On 1st April 2016, the exemption for insolvency litigation from the changes brought about by the Legal Aid, Sentencing and Punishment of Offenders Act 2012 (LASPO), was withdrawn. Prior to this, an Insolvency Practitioner (IP) could pursue action against a “rogue” director or debtor, on behalf of the creditors of an insolvent business/individual, by instructing a solicitor on a Conditional Fee Agreement (CFA), and protect themselves against adverse costs by taking out After The Event insurance (ATE). This could be done safely in the knowledge that should they win the case, the defendant would then pick up the cost of the ATE and pay the solicitors “success fee” within the CFA - and were they to lose, the ATE insurance would pay all the defendants costs.
So with the claimant now having to bear their own full legal costs and the premium for any ATE, what does a post-reform world look like for insolvency litigation? And what are the options available to IPs to pursue action in their duty to maximise the returns for creditors?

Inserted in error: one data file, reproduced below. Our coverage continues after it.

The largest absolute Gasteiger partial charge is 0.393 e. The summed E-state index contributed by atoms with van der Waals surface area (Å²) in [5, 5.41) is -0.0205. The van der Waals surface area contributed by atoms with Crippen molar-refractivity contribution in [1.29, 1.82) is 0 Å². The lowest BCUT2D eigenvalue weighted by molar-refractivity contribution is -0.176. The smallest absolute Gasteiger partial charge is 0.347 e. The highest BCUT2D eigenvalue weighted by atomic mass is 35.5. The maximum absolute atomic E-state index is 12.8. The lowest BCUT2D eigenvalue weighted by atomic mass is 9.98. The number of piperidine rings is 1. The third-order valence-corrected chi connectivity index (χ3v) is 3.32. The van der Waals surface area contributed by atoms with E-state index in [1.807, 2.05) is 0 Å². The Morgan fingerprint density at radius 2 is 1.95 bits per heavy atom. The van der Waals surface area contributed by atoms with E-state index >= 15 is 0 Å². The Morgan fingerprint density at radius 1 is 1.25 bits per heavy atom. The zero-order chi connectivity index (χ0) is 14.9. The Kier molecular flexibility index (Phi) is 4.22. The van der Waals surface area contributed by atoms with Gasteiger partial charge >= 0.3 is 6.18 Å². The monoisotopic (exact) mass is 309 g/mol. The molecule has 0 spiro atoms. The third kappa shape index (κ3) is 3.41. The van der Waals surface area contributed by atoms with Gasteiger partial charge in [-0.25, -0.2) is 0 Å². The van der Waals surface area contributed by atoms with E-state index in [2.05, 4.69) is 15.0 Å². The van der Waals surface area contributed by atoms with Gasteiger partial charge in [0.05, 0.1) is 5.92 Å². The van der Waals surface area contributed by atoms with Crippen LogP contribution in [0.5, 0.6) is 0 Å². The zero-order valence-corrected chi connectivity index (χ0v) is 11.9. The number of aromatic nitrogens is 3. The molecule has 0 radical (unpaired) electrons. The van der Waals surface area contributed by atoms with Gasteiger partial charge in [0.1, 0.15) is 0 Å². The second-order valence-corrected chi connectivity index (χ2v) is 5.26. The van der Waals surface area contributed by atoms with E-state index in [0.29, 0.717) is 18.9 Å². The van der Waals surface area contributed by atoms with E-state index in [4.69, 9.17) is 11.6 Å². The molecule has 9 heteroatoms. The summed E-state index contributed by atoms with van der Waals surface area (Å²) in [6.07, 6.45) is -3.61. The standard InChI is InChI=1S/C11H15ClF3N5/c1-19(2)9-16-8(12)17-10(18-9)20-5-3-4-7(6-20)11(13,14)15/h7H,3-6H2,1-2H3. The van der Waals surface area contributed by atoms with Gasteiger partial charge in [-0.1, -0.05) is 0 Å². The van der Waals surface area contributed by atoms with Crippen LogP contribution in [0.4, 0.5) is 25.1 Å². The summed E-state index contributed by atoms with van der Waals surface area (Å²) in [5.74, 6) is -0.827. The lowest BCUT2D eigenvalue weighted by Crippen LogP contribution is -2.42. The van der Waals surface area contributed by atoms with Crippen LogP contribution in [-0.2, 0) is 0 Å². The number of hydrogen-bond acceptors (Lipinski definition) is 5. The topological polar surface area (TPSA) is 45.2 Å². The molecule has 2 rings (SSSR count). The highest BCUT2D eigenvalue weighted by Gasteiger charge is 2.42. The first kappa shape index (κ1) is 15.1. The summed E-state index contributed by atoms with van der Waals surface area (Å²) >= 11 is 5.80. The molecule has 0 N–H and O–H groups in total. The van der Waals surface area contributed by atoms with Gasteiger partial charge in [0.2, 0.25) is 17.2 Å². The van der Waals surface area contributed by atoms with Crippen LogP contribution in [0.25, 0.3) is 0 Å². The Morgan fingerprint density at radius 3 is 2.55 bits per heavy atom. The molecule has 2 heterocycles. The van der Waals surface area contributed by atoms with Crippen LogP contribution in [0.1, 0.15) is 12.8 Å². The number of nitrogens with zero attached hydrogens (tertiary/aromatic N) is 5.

Where there is no, or insubstantial, capital in the insolvent estate to fund litigation, the IP is faced with a number of options. The first option would be to take no action, this would be the easy way out - but is certainly not in the best interests of the creditors. The IP may also leave themselves open to action from the creditors, at a later date, for failing to perform their duties.
The second option could be to raise funds from the creditors. Now, unless there is the guarantee of substantial returns for no risk, then most creditors will not support this. Another option would be that the IP funds the action themselves – this is the least likely option to be pursued as most IPs will not put their own money and company at risk.
A further option could be to instruct a solicitor on a CFA and arrange ATE. Although their option has many obstacles to overcome before becoming viable. If the CFA is a full CFA (i.e. no payment unless the case is won), will the solicitors only “cherry pick” claims that they are 100% certain of winning?